A developed theoretical model of paid and unpaid work in healthcare supply
We investigate how the increase in the rate of performance related payment affects the healthcare supply in paid and unpaid work. The developed theoretical model shows that a higher price incentivises the supply of paid work. Its impact on unpaid work is determined by the trade-off between crowding effect, effects of the increased opportunity costs and available income. This note provides one of the first attempts in health economics to incorporate the crowding effect and opportunity costs of supply unpaid work into health providers' utility functions and to consider the effect of a change in income within this theoretical framework.
Volume (Year): 32 (2012)
Issue (Month): 4 ()
|Contact details of provider:|| |
References listed on IDEAS
Please report citation or reference errors to , or , if you are the registered author of the cited work, log in to your RePEc Author Service profile, click on "citations" and make appropriate adjustments.:
- Le Grand, Julian, 2003. "Motivation, Agency, and Public Policy: Of Knights and Knaves, Pawns and Queens," OUP Catalogue, Oxford University Press, number 9780199266999, June.
- Chalkley, M. & Malcomson, J.M., 1995.
"Contracting for health services when patient demand does not reflect quality,"
Discussion Paper Series In Economics And Econometrics
9514, Economics Division, School of Social Sciences, University of Southampton.
- Chalkley, Martin & Malcomson, James M., 1998. "Contracting for health services when patient demand does not reflect quality," Journal of Health Economics, Elsevier, vol. 17(1), pages 1-19, January.
- Siciliani, Luigi, 2009. "Paying for performance and motivation crowding out," Economics Letters, Elsevier, vol. 103(2), pages 68-71, May.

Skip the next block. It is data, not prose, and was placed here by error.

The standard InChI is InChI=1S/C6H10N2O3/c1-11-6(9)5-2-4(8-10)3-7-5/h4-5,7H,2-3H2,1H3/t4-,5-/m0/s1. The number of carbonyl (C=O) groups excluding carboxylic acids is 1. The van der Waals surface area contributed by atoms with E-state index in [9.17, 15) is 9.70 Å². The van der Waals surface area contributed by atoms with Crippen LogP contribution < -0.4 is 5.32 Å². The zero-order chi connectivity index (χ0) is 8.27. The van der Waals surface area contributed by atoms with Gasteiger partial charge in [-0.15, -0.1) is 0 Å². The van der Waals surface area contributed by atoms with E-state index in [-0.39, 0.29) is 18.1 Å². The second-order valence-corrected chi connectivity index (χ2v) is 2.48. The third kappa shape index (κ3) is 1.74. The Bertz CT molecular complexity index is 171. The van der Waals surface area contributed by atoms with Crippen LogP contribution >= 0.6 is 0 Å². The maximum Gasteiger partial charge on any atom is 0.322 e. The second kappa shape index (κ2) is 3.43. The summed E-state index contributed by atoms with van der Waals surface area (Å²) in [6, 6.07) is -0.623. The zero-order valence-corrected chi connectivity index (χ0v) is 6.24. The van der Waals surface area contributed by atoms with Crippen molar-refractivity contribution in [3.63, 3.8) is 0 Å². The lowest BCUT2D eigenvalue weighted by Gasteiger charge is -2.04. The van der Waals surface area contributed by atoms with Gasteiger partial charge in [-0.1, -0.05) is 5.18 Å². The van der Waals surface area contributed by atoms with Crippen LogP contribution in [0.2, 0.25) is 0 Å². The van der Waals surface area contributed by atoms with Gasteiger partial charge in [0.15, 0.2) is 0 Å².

When requesting a correction, please mention this item's handle: RePEc:ebl:ecbull:eb-12-00694. See general information about how to correct material in RePEc.
For technical questions regarding this item, or to correct its authors, title, abstract, bibliographic or download information, contact: (John P. Conley)
If you have authored this item and are not yet registered with RePEc, we encourage you to do it here. This allows to link your profile to this item. It also allows you to accept potential citations to this item that we are uncertain about.
If references are entirely missing, you can add them using this form.
If the full references list an item that is present in RePEc, but the system did not link to it, you can help with this form.
If you know of missing items citing this one, you can help us creating those links by adding the relevant references in the same way as above, for each refering item. If you are a registered author of this item, you may also want to check the "citations" tab in your profile, as there may be some citations waiting for confirmation.
Please note that corrections may take a couple of weeks to filter through the various RePEc services.